Saturday 18 August 2018. An Abundance of Cardinal Flowers and Cream Gentians

It was 67 degrees F and partly cloudy at about 6:30 this beautiful morning as I headed on Rhododendron toward Meadowbrook Park.

On the way stopped at the stand of spruce trees where I had in the past seen great numbers of Amanita muscaria mushrooms. At first saw no evidence of them, but closer examination of a bit of debris revealed the remains of moldy mushroom. Found a couple more

but that was all. Wondered what role disease (if that was what was happening here) plays in the cycles of mushroom life.

Then headed straight to Meadowbrook, eager to see whether there still were any royal catchfly, whether the cream gentians had made their subtle but great manifestation, how and where the cardinal flowers were, and what kind and how many yellow composite flowers there were.

Stopped for a view after crossing the rabbit-statue bridge at high speed, even with tapping the breaks twice (my 1973 Schwinn Sierra, restored by the wizards at Neutral Cycle, SO rocks!) The prairie “baton” was being passed from the yellow coneflowers and compass plants to the goldenrods.

But then another late-summer bloomer asserted its presence in my field of vision: great blue Lobelia!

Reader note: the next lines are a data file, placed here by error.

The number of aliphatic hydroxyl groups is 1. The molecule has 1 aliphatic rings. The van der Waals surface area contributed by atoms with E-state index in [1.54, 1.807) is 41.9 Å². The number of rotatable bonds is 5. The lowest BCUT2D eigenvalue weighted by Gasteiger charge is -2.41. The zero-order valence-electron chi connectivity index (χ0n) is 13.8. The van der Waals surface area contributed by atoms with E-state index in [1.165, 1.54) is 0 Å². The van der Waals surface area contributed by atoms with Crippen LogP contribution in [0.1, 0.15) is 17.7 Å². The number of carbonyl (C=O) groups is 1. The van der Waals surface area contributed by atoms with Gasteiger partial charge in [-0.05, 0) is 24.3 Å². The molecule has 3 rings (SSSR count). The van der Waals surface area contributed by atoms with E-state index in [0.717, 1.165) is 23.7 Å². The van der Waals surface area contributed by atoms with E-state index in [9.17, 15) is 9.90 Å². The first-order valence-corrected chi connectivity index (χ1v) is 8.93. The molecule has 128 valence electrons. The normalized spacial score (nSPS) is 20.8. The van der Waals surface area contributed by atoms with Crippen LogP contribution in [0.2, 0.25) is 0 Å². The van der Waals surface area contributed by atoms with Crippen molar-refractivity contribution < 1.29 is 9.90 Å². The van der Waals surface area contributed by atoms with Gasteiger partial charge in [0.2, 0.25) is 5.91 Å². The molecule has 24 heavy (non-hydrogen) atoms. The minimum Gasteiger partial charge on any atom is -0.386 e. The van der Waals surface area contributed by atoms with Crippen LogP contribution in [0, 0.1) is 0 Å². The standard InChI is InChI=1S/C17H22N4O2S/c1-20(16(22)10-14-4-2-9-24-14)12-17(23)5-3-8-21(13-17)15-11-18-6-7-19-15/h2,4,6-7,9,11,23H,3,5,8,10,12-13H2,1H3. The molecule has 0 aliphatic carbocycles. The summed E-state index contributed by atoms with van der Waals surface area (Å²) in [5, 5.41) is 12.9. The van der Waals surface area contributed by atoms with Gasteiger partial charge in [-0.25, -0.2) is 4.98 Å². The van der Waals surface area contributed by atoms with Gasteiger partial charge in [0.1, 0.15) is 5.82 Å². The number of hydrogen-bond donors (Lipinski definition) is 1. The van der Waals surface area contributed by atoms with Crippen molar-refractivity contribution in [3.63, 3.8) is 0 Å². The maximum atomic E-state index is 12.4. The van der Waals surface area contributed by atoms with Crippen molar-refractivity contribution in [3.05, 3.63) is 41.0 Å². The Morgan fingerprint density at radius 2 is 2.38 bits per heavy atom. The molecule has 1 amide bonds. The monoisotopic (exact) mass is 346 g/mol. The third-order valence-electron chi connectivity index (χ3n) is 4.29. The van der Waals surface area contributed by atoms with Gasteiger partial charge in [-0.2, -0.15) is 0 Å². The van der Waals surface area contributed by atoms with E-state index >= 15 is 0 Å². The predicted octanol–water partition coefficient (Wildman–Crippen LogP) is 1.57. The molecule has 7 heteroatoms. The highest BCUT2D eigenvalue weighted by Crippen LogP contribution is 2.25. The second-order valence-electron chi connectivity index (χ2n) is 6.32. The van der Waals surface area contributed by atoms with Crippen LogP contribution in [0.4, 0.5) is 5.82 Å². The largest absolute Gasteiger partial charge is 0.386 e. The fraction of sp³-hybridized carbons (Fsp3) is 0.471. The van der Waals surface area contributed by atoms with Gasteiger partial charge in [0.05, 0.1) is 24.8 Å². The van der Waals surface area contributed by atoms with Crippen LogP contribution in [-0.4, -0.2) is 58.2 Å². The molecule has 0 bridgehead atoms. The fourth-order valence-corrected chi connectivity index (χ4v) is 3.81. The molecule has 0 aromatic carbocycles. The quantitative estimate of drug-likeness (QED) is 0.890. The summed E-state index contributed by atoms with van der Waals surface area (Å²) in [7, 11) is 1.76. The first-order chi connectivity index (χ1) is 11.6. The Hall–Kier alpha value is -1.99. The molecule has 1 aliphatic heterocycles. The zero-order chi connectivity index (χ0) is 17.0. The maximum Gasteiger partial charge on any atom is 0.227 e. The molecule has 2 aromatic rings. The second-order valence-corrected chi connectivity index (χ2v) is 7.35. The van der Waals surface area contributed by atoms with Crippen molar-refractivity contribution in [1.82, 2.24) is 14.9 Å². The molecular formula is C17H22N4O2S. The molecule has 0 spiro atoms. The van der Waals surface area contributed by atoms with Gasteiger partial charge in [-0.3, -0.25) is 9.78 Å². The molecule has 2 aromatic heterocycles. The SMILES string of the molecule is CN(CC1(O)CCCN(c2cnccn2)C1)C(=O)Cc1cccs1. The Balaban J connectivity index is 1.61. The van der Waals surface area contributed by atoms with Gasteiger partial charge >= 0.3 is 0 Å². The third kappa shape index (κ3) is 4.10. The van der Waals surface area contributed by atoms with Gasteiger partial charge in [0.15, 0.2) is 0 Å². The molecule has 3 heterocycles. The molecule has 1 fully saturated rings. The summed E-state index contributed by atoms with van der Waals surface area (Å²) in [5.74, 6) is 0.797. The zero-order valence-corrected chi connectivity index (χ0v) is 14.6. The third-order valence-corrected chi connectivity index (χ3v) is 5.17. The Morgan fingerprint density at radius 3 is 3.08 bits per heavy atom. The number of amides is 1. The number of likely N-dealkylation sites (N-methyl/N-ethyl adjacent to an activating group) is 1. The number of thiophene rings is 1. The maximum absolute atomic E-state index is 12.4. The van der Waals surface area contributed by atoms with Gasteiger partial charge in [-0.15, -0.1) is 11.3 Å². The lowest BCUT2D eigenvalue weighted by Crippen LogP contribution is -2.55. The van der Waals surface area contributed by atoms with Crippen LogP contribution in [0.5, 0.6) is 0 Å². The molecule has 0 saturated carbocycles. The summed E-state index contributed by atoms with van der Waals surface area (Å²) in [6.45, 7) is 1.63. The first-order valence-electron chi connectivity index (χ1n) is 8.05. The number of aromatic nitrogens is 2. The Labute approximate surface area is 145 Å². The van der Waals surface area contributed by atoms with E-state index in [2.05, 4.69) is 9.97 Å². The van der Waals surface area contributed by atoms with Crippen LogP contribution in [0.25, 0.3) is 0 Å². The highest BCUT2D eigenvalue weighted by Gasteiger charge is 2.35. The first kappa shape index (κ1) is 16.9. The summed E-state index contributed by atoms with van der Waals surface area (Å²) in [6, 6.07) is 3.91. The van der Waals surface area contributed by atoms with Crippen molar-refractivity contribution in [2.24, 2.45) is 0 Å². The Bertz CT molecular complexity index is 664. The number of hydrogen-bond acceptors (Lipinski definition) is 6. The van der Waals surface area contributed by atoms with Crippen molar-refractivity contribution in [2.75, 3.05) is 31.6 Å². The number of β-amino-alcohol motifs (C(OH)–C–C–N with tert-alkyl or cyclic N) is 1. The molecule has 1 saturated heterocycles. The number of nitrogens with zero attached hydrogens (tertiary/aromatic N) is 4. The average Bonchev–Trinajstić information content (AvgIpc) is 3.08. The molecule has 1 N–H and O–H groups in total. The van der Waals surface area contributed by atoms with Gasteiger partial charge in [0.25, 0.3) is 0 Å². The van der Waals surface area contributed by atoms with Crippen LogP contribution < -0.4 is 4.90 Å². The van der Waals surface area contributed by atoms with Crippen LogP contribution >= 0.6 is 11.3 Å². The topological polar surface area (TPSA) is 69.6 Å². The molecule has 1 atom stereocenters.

Which I didn’t see at Meadowbrook last year.

Turned back toward the bridge and looked down at McCullough Creek and the mostly dry bed of Douglas Creek, looking for cardinal flowers.

They were not in evidence here, so walked along the creek farther upstream then walked through the undergrowth, and there they were!

Noticed many plants distributed up and down the creekbed. Of course had to get a closeup.

Nearby were late but still vigorous compass plants. Even late into their bloom, compass plantS with flowers are compelling.

Also predictably compellingly were the dangling stamens of the big bluestem

Walked a little farther up Douglas Creek then toward the creekbed, and there were more cardinal flowers!

And still more!

Felt reassured that the population was healthy.

On the opposite side of the path, in the willowy area spotted pink hibiscus,

but did not venture in to get a closeup.

Saw abundant sprays of Gaura

and did get a closeup of them.

Then saw a large caterpillar, upside down, like it was about to pupate.

A luna moth! Or perhaps a Polyphemus.

Then spotted more cardinal flowers!